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Last updated 22 Mar 2021
Voting reform (also called electoral reform) is the idea that a change in electoral systems is needed to improve how public desires are reflected in the results of elections. It refers most frequently to a change in the electoral system (the way votes are transferred into seats in Parliament, in the UK from FPTP in Westminster General Elections to a more proportional voting system for instance, but there are other aspects of voting reform that are pushed for.
However, it isn’t just a change in the election system that is discussed under the banner of voting reform. There are also improvements in vote-counting procedures, laws surrounding elections, eligibility to vote, how candidates can get their names on ballots, electoral constituency boundaries, ballot design and voting equipment, election scrutineering, the safety of election monitoring, measures against any bribery, coercion and conflicts of interest, the financing of candidates’ and referendum campaigns and factors affecting the rate of voter participation.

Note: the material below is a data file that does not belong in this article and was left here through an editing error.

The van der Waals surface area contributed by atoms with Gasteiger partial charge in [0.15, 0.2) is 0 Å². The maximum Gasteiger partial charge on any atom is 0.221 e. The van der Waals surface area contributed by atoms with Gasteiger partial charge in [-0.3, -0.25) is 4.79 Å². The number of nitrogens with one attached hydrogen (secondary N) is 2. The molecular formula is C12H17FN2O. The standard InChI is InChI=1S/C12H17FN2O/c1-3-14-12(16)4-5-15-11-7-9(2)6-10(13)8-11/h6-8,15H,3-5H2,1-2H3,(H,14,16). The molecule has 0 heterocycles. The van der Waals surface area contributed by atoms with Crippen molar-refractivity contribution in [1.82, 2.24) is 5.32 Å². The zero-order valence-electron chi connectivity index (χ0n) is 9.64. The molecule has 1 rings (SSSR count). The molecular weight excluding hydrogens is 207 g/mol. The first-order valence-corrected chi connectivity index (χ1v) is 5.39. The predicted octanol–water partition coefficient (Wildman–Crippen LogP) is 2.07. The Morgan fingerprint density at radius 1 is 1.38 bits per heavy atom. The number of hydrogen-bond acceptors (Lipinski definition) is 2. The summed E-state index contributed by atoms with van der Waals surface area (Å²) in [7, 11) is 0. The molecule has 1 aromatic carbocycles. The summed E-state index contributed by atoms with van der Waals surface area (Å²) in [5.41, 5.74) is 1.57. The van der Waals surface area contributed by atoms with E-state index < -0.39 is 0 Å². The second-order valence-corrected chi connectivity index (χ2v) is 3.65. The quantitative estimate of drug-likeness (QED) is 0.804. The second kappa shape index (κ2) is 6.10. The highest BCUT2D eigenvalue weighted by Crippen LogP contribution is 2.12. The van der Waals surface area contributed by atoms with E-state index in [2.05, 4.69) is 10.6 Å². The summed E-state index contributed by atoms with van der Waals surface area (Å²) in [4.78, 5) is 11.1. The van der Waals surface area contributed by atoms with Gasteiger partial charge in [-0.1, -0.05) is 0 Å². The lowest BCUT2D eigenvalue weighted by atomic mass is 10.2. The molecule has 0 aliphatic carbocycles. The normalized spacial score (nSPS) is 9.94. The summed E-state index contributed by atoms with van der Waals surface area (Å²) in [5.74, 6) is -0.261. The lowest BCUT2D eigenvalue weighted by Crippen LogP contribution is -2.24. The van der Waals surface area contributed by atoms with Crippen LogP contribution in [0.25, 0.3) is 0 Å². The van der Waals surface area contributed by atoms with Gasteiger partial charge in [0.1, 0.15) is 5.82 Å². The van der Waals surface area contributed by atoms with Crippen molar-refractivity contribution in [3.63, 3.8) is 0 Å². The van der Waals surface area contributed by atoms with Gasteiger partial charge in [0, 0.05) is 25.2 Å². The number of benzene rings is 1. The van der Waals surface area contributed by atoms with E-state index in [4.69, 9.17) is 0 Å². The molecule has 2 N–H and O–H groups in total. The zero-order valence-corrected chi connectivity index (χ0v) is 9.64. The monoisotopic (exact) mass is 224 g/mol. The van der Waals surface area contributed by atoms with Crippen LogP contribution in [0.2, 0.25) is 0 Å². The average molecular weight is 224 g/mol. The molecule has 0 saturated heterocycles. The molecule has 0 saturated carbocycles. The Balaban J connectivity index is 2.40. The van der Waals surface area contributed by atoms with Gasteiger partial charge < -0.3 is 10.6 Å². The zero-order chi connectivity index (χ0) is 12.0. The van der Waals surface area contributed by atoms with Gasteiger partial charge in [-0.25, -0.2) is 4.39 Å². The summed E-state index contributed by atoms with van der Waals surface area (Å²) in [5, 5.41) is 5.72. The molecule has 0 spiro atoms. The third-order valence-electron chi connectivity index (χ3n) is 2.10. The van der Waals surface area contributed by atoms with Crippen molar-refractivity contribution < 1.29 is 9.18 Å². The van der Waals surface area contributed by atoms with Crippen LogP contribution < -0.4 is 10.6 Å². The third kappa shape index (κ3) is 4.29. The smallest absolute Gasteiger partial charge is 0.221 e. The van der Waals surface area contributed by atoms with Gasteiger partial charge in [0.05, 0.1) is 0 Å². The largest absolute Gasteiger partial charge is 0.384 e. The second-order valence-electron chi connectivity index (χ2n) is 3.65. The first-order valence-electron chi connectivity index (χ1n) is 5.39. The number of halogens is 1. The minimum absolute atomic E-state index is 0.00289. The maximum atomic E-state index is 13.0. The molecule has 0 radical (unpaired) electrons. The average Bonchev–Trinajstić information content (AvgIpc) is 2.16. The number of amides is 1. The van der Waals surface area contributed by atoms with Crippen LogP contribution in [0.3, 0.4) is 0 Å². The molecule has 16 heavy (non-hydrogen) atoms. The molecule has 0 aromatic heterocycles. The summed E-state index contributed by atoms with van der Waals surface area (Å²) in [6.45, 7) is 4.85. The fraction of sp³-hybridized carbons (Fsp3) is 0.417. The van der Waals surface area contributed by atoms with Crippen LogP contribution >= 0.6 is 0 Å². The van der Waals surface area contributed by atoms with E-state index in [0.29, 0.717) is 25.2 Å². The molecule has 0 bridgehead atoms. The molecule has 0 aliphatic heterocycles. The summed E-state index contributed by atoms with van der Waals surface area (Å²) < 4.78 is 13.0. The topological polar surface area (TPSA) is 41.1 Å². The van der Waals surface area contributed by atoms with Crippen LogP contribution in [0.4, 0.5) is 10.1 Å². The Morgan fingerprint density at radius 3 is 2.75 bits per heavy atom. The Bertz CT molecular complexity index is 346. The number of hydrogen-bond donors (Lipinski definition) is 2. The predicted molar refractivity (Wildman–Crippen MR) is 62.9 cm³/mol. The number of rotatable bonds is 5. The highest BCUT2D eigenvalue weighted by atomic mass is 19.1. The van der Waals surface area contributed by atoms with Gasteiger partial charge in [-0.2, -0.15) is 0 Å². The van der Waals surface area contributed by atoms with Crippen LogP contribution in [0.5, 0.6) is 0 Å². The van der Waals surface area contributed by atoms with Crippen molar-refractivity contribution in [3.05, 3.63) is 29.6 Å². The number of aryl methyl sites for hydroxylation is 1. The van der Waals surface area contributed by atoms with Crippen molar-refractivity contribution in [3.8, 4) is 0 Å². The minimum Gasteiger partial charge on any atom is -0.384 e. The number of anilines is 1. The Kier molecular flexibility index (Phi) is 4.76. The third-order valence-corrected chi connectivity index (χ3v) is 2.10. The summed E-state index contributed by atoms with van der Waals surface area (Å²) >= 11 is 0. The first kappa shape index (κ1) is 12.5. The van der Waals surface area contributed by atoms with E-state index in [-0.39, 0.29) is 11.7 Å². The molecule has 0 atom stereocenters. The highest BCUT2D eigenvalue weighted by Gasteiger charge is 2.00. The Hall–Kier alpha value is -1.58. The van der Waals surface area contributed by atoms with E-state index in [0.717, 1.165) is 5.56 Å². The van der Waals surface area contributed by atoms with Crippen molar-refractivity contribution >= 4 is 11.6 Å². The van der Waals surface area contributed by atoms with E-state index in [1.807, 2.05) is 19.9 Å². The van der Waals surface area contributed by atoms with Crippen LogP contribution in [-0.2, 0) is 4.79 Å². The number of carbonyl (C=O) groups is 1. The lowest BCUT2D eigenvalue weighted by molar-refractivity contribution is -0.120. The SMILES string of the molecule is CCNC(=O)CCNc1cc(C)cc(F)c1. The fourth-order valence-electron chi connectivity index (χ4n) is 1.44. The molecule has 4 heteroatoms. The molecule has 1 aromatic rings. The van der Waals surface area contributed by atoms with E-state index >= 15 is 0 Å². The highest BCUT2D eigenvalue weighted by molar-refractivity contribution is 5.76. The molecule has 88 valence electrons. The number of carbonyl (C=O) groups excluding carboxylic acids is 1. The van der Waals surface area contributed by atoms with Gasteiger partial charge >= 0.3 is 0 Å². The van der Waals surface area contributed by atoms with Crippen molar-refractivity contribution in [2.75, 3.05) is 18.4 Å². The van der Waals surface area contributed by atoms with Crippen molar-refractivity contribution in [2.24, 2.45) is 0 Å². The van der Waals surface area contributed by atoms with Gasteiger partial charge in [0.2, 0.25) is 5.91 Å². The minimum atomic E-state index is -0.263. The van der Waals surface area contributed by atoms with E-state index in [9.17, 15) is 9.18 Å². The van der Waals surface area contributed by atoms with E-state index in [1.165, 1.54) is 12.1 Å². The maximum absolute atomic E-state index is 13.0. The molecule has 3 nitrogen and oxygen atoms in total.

There have been a few occasions when electoral reform became seriously considered in the UK. One was when Liberal Leader Jeremy Thorpe demanded it as a condition of him entering a coalition with Edward Heath after the February 1974 election, the second was when Tony Blair set up the ‘Jenkins Commission’ to consider electoral reform after the 1997 election, before which Labour thought they might need the support of the Lib Dems. The third was after the 2010 election, in which the Conservatives offered the Liberal Democrats a referendum on the adoption of the Alternative Vote system, which was duly held in May 2011, and defeated by 68% to 32%.